The US curve inversion has already begun – DiMartino Booth

Market data don’t speak to full employment right now. Inflation expectations would be rising. They don’t speak to the 4 or 5% GDP growth Larry Kudlow expects either. Instead we should be wary of potential stagnation, even recession. And a Fed that continues to increase rates into downbeat inflation expectations is one that risks overtightening.

At last check, the most-watched spread in the world – that between the 2-year and 10-year Treasuries – had flattened to 54 basis points, or hundredths of a percentage point. Yes, Virginia, tariffs do lead to economic slowdowns.

And yet, the Fed seems intent to keep hiking. That’s what happens when wage inflation appears to be building, which is exactly what was communicated in the latest jobs report that showed workers are finding jobs at the fastest pace in nine years. The easier it is to get a job, the more employers are willing to pay up for workers. I’ll chime in on the inflation debate next week ahead of Powell’s first FOMC meeting.

Until that time, divining the future by peering into your economic crystal ball will remain a hugely frustrating endeavor.

-Danielle DiMartino Booth

That’s the quote I found most interesting in the latest newsletter from Money Strong founder Danielle DiMartino Booth. As you know, I’m not concerned about 54 basis points. But I am afraid that “the Fed seems intent to keep hiking” as Danielle put it. The worry is that the Fed misses market signals of economic slowing. And since policy acts with a lag, it would overtighten and create a recession.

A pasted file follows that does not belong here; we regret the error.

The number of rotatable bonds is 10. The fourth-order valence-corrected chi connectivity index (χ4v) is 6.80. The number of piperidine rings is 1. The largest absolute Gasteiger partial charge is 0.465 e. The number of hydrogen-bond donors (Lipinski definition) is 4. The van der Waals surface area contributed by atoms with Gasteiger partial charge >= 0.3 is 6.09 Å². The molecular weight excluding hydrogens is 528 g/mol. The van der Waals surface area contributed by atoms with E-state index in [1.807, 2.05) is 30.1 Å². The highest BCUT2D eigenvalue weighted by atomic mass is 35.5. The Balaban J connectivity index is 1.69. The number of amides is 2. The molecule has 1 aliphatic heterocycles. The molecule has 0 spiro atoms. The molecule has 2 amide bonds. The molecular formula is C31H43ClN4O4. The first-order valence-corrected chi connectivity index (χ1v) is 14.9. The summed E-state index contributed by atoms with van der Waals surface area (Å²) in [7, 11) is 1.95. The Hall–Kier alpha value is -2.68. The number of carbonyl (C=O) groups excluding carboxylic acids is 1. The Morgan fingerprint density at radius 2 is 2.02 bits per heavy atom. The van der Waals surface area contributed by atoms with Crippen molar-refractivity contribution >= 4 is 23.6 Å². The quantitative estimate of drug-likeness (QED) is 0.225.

Inflation expectations curve is inverted

I do feel like Danielle buried the lead though. Hidden in the data from this past week’s post is, for me, the first market signal to worry about. Danielle writes:

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For my money, the future is all about the curves. The inflation curve has already inverted, as in the yield on 2-year inflation breakevens is above the yields on 5-year, 10-year and 20-year inflation breakevens. At least as far as recession-predictability goes, the inflation curve inversion must precede that of the nominal Treasury yield curve.

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If inflation breakevens are lower the further out you go, that’s not bullish for growth. Here’s what I’m seeing:

  • Increasingly people expect 4 hikes in 2018 and more in 2019.
  • And short-term rates are rising in line with raised interest rate expectations.
  • But long-term rates have stagnated, even started falling.
  • Now add, falling inflation aka disinflation to the mix given breakevens

What does this tell you?

My model says the Fed, as monopoly supplier of reserves, dictates the short end. It bullies the bond market into line on short-term rates. After all, it controls the federal funds through its monopoly reserve power. But, long-term rates are more fluid because the future is uncertain. And an inflation curve inversion says inflation expectations have diminished. It says inflation won’t be a problem to contend with.

That doesn’t speak to full employment. Inflation expectations would be rising. It doesn’t speak to the 4 or 5% GDP growth Larry Kudlow expects either. Again, inflation expectations would be rising. Instead it speaks to stagnation, even recession.

A Fed that continues to increase rates into these downbeat expectations is one that risks overtightening.

I am going to leave it there. Danielle’s latest note for subscribers is here.

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